Nixon’s budget plan would leave nearly $30 million in full funding for the program in place, but cut nearly $60 million from higher education. Republican lawmakers — including House Budget Committee Chairman Ryan Silvey — have vowed to not cut funding for higher education.

In a letter to Nixon Tuesday afternoon, Silvey called on the governor to publicly offer other spending cuts, instead of education, to balance the budget and fully fund both programs.

"I am ready and willing to have that conversation," Silvey wrote.


Carthage Community Foundation Grant Cycle Notification.


The Carthage Community Foundation (CCF) is ready to begin its annual round of grant making to benefit area charities. In the first round in August of 2002, grants totaling $2,050 were made from The Carthage Fund. This Spring CCF will be making grants of about $23,000 to local charities. Unrestricted grants will be made, as well as field of interest grants to women and children in need and to the arts. Grants are not made to individuals.

Since the Carthage Community Foundation was established in 1999, it has received contributions of nearly $10 million, created over 50 funds, and collaborated with donors on grants totaling $4.25 million to benefit charitable organizations.

501C(3) organizations serving the Carthage area are invited to apply.

In order to announce Grant recipients by the end of May, Grant Applications must be received in the CCF office by 4 PM, April 23.

Organizations interested in applying should contact Carthage Community Foundation by email at or by phone at 417-359-5534 to request an application. Applications may also be submitted online at:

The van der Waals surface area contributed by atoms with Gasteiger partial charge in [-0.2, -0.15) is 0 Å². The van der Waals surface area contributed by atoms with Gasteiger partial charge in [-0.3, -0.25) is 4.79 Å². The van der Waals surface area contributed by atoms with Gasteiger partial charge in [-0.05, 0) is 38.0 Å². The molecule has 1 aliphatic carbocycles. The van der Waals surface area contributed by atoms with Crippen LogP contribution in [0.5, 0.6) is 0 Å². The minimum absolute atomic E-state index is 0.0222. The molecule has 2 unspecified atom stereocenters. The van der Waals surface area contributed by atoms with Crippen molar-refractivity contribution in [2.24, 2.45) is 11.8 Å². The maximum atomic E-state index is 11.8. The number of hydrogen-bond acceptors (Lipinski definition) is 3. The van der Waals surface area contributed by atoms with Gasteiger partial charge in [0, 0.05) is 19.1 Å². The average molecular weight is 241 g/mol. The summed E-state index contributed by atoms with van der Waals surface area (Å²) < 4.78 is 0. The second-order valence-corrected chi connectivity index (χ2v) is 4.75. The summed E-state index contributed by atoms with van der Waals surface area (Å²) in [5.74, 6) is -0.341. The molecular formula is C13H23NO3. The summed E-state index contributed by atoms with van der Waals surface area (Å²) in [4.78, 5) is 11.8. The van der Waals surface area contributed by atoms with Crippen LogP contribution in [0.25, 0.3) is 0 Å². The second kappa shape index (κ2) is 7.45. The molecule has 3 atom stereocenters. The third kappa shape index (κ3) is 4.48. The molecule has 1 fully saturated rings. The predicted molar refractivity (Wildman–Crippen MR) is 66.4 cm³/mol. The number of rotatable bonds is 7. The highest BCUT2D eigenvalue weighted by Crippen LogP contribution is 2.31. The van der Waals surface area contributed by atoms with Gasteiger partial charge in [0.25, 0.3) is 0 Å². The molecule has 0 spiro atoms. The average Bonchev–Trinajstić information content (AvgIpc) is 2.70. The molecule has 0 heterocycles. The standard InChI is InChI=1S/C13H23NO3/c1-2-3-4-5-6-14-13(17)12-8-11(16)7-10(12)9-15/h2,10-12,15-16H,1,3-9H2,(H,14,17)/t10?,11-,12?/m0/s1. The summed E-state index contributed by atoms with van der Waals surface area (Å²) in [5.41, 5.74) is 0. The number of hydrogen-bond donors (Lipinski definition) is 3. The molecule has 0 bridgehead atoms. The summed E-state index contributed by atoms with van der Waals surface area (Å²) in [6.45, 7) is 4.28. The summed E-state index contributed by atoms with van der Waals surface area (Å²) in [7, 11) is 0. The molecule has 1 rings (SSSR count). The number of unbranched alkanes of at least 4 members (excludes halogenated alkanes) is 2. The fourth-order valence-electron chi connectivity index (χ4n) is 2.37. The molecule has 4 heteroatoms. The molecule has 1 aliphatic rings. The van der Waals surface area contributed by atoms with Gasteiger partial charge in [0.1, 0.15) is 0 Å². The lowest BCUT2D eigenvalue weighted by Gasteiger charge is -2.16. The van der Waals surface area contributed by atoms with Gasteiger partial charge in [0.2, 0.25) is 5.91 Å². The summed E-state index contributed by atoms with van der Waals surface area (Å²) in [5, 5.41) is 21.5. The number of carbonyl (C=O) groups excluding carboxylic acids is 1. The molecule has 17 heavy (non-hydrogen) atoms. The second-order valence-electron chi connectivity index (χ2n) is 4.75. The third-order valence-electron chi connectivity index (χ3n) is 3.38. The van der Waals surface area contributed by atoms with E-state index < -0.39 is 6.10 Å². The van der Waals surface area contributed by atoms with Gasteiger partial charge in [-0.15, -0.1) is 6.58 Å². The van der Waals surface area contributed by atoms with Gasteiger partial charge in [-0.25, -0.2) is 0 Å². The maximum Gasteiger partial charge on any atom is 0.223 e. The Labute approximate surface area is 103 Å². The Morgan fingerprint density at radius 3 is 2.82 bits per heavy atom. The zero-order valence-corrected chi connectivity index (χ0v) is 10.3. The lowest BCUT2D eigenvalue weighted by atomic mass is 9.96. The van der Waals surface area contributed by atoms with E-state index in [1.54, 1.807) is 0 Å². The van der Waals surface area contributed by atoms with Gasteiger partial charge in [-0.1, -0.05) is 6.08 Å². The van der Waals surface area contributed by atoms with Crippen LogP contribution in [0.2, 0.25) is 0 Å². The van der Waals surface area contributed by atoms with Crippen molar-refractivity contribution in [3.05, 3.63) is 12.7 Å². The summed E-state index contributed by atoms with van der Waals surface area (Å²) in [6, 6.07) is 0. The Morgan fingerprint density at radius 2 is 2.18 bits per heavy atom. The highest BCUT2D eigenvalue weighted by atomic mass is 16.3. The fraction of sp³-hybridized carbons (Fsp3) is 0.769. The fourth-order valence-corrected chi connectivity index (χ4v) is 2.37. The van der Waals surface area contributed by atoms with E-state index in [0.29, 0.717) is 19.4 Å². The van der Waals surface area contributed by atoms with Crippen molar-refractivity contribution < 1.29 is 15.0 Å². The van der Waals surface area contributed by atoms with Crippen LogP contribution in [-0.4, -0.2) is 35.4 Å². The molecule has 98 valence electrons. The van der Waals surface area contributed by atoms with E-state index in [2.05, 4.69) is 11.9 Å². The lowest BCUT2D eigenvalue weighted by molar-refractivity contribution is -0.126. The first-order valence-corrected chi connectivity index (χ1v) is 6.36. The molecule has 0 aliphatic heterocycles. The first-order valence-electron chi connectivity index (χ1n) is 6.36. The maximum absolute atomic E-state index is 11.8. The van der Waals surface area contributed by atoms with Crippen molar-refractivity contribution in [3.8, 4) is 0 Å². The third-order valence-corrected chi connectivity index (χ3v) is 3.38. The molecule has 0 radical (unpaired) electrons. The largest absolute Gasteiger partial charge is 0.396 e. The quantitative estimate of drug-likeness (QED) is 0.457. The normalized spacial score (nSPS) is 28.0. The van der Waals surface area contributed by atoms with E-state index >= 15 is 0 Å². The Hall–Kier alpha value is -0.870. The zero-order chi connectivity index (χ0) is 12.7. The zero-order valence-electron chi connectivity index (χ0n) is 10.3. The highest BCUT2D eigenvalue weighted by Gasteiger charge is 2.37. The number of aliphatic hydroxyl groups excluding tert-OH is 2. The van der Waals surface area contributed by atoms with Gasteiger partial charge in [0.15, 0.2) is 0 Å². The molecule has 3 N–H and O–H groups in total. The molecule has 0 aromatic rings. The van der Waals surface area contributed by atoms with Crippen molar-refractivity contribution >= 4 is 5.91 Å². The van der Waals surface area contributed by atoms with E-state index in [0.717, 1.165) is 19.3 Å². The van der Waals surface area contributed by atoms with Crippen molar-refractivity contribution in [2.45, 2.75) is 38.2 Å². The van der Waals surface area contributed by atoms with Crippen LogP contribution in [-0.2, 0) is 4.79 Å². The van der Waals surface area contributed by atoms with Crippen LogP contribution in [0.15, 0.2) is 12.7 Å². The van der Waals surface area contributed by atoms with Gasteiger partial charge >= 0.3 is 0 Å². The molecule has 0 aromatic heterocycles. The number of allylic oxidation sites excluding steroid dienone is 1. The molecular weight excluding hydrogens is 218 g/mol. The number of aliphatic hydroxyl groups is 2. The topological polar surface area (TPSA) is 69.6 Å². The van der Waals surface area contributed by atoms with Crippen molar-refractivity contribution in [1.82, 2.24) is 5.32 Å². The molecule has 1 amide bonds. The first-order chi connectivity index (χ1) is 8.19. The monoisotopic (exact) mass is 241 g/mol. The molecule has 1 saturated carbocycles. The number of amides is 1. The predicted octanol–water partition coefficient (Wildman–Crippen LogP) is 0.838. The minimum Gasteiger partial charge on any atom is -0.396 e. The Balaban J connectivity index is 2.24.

State Settles With Wal-Mart.

Missouri has reached a settlement with Wal-Mart Stores, Inc., for alleged violations of the Missouri Hazardous Waste Management Law related to a Wal-Mart contractor’s disposal of certain materials. The settlement is valued at more than $1.25 million.

Attorney General Chris Koster said Wal-Mart sent common household products such as charcoal, potting soil, herbicides, pesticides, and other chemicals that were returned to or could not be sold at Wal-Mart stores to two sites in Neosho, Missouri, for disposal by the contractor, Greenleaf, LLC. Greenleaf did not have the necessary permit for the treatment, storage, or disposal of hazardous waste and did not properly manage the waste materials.

As part of the settlement, Wal-Mart will pay the state of Missouri $214,378.00 in civil penalties, spend $1,050,000.00 to sponsor pesticide collection events in rural Missouri communities, and reimburse the Department of Natural Resources $4,082 for the Department’s investigatory expenses, interest, unpaid fees, and taxes.

Wal-Mart spent more than $3 million voluntarily cleaning up the two Neosho sites by removing and properly disposing of the materials. Wal-Mart also worked with the Attorney General’s Office to design hazardous waste transportation training programs, policies, and procedures.

Jasper County Jail Count

176 March 21, 2011

Total Including Placed out of County

Sponsored by Metcalf Auto Supply

Weekly Column



Dear Tom and Ray:

I’m 35, and I would like to purchase a diesel SUV that will last the rest of my life ... ideally, into my 90s. My idea is that diesel engines last longer and that my family and I could rack up 500,000-600,000 miles on whatever we buy during my lifetime.